It’s time to give a Gonski for kids
Thursday, 23rd May, 2013
By Maureen Clark, President of the Barrier Teachers Association
Today is Public Education Day and we can celebrate it with a degree of mixed feelings.
The Federal Government has finally endorsed the Gonski review of Australian education which recommends giving more money to those schools that most need it. Commonsense surely, you might say.
Not since Gough Whitlam has an Australian government recognised the importance of education for all, regardless of health, wealth or postcode.
Funding for public schools, in particular, has been gradually eroded in that time and it is the public school system which educates all students from all backgrounds.
The lack of a quality education can be readily linked to unemployment, crime and poverty and becomes a generational cycle.
There is a lot of ground to make up.
The funding package provides Australian schools with $14.5 billion over six years from 2014, with the Commonwealth providing 65% ($9.4 billion) and the states 35% ($5.1 billion).
Of this, public schools would get 83% ($12.1 billion) and the private system 17% ($2.4 billion).
Contrast this with the present situation where public schools receive only 33% of funding while educating 67% of students.
You can see why our public schools are rejoicing, especially here in the Far West of NSW (and no doubt in other rural and remote areas of Australia which lack political clout).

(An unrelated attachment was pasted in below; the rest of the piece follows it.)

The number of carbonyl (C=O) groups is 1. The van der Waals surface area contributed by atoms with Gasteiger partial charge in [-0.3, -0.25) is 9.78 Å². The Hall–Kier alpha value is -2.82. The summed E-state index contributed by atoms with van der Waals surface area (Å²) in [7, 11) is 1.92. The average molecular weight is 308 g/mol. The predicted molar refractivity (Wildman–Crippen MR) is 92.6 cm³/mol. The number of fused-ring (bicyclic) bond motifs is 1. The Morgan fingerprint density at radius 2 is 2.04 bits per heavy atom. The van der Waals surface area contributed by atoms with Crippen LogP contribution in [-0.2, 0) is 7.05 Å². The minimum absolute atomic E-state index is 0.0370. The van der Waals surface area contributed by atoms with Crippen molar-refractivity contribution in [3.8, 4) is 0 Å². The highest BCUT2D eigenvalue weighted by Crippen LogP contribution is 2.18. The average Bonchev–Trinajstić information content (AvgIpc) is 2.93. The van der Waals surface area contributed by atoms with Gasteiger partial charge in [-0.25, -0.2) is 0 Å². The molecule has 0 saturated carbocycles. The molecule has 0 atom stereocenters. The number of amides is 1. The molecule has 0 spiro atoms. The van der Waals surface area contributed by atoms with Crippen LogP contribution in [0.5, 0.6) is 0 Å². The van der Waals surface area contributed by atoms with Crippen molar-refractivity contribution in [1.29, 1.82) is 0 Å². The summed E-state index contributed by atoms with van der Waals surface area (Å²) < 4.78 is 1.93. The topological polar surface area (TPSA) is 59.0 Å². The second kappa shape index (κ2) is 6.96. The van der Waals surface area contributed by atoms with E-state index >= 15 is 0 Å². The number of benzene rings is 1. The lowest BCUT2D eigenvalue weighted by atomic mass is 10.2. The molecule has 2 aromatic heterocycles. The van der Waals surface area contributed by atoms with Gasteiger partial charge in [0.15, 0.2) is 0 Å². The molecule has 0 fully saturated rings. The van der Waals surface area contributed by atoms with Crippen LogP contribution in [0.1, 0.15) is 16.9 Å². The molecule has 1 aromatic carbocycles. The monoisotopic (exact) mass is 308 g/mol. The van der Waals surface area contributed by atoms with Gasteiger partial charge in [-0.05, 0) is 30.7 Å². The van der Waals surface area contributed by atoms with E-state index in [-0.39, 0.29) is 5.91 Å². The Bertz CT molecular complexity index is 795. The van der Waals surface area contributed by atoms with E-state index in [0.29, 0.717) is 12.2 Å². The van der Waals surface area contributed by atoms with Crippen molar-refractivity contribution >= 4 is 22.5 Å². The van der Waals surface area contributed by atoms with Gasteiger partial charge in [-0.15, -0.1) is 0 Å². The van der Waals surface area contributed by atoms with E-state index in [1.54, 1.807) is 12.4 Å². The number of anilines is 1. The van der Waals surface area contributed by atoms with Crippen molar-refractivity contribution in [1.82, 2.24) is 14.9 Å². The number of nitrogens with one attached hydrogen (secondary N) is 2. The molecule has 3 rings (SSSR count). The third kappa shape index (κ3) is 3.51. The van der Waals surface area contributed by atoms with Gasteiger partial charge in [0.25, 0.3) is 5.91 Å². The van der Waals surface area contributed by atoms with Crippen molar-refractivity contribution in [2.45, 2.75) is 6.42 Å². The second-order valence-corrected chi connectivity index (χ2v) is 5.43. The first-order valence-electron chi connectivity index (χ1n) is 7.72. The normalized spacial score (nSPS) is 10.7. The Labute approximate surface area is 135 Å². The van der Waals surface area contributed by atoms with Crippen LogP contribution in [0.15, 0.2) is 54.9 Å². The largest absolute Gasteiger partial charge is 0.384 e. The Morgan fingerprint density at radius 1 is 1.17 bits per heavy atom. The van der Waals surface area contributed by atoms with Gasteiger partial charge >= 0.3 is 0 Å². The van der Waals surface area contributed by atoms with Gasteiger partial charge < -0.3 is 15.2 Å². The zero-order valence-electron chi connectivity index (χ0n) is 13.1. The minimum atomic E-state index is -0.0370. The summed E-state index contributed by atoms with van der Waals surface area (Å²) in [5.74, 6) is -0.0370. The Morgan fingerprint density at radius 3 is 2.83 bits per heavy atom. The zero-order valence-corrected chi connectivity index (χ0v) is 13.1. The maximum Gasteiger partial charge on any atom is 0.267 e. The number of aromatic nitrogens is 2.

The reason is that funding will finally be all about who needs it most.
All schools, public and private, will receive a base amount topped up with loadings for indigenous students, low socio-economic background, disabled students, the size of the school and remoteness of its location. Locally, our schools would be on a winner!
So why mixed feelings?
Only one state premier has so far signed up to the Federal-State funding deal. Come September, the funding of our schools will be a major point of difference between the parties in the Federal election. Unless other state premiers join Premier Barry O’Farrell in supporting the Gonski funding reforms, we will have lost a once-in-a-lifetime opportunity to advance our public schools and increase literacy and numeracy standards of our students.
Speakers at the Mining and Energy Symposium held in Broken Hill over the past three days have emphasised the need for increased skills and training and the significance of education for industry and productivity.
Surely it is time for all parties to agree that investment in education is essential to our growth as a nation and stop using our schools and students as a political football.
Tony Abbott - it’s time to Give a Gonski for our kids!